The Law Q&A | What can executive orders do?

The Law Q&A | What can executive orders do?

Recently, the 45th president of the United States announced he may sign an executive order declaring persons born in the U.S. to undocumented non-U.S. citizens shall not be considered U.S. citizens.

What is a presidential executive order and how do they work?It's an order issued by the president and has the force of law, but each order must be rooted in a specific power given in the Constitution or authorized by Congress. When such orders exceed the authority under either source, or run contrary to either source, federal courts have blocked them when challenged.Presidents since George Washington have issued thousands of such orders. They are typically used to implement the details in running federal agencies, or in furthering congressionally enacted policies.

The most famous executive order is the Emancipation Proclamation issued by Abraham Lincoln during the Civil War. It declared slaves then controlled by rebel forces to be free. Such order was in furtherance of the executive branch's power in enforcing the laws of the nation — in this case by repressing armed rebellion. Harry Truman issued an executive order racially integrating the armed forces, which presaged the Supreme Court's ruling six years later which struck down racial segregation in civilian institutions.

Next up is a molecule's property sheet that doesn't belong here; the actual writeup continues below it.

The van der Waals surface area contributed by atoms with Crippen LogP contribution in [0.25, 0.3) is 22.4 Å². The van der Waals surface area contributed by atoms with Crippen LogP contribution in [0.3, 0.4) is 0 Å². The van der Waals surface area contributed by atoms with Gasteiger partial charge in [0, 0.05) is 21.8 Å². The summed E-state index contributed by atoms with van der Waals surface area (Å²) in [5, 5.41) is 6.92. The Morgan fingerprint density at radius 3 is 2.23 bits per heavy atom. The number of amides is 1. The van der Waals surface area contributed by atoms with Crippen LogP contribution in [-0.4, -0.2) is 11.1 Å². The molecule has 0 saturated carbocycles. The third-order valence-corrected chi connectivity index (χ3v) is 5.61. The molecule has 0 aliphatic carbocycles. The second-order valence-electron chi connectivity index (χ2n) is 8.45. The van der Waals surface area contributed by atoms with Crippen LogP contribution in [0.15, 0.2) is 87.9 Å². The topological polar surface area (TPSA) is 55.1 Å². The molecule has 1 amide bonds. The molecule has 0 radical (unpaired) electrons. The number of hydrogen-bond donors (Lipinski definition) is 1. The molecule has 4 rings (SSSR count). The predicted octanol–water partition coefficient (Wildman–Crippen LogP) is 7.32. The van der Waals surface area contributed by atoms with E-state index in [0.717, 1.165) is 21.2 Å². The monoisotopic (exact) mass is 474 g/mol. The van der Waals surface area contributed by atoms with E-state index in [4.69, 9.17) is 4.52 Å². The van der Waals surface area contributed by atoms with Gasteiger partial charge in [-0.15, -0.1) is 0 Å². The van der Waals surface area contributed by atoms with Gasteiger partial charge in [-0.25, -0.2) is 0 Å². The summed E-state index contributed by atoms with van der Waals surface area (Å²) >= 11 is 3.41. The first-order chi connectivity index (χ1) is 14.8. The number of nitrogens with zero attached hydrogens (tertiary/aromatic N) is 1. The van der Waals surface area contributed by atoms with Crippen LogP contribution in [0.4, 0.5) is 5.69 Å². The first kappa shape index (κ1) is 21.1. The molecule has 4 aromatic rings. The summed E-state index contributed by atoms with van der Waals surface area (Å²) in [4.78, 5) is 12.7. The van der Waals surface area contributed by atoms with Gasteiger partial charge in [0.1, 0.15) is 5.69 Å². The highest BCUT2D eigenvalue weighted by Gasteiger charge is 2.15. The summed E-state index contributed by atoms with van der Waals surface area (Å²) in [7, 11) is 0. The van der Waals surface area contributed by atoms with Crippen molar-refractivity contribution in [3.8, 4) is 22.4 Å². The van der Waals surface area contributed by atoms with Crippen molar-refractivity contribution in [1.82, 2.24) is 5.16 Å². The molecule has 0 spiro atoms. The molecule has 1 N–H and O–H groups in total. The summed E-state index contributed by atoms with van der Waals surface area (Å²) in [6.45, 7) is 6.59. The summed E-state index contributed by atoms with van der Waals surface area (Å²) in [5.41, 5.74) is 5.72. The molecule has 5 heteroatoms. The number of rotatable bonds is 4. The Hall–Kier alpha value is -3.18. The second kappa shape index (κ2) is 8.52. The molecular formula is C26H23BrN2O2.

Franklin Roosevelt's executive order in 1937 appointing a number of Supreme Court justices in excess of the number set by Congress was found unenforceable as it was contrary to Congress' power to set the number.

The most notorious one was another Franklin Roosevelt order requiring that American citizens of Japanese ancestry residing in Western states be held in prison camps during World War II. That order was ruled constitutional at the time, but it is universally castigated today as overtly racist.If POTUS 45's proposed citizenship declaration order is enacted, it will undoubtedly be challenged as contrary to the Constitution. The opening sentence of the Constitution's 14th Amendment states, "All persons born or naturalized in the United States and subject to the jurisdiction thereof, are citizens of the United States and of the State wherein they reside."POTUS 45 claims the president is given wide latitude by Congress in controlling immigration. True.

POTUS 45 claims that such 14th Amendment birthright does not extend to children born of undocumented immigrants. False.

The U.S. Supreme Court has ruled that persons born within the boundaries of the U.S. are protected by the 14th Amendment, even if born from foreign nationals. It has further ruled the 14th Amendment gives protection to those persons within the boundaries of the U.S. whether they entered lawfully or not.If the concern is that creating "anchor babies" is a nefarious method by undocumented aliens to skirt possible deportation of them or their newborn, and therefore the child should still be subject to deportation, then everyone born in the U.S. is subject to deportation. For we are all anchor babies. Somewhere in the chain of our anchor was an ancestor who came from another continent without documentation. It's just that some of us have more links in our chain than others.

Brett Kepley is a lawyer with Land of Lincoln Legal Assistance Foundation.

You can send your questions to The Law Q&A, 302 N. First St., Champaign, IL 61820. Questions may be edited for space.

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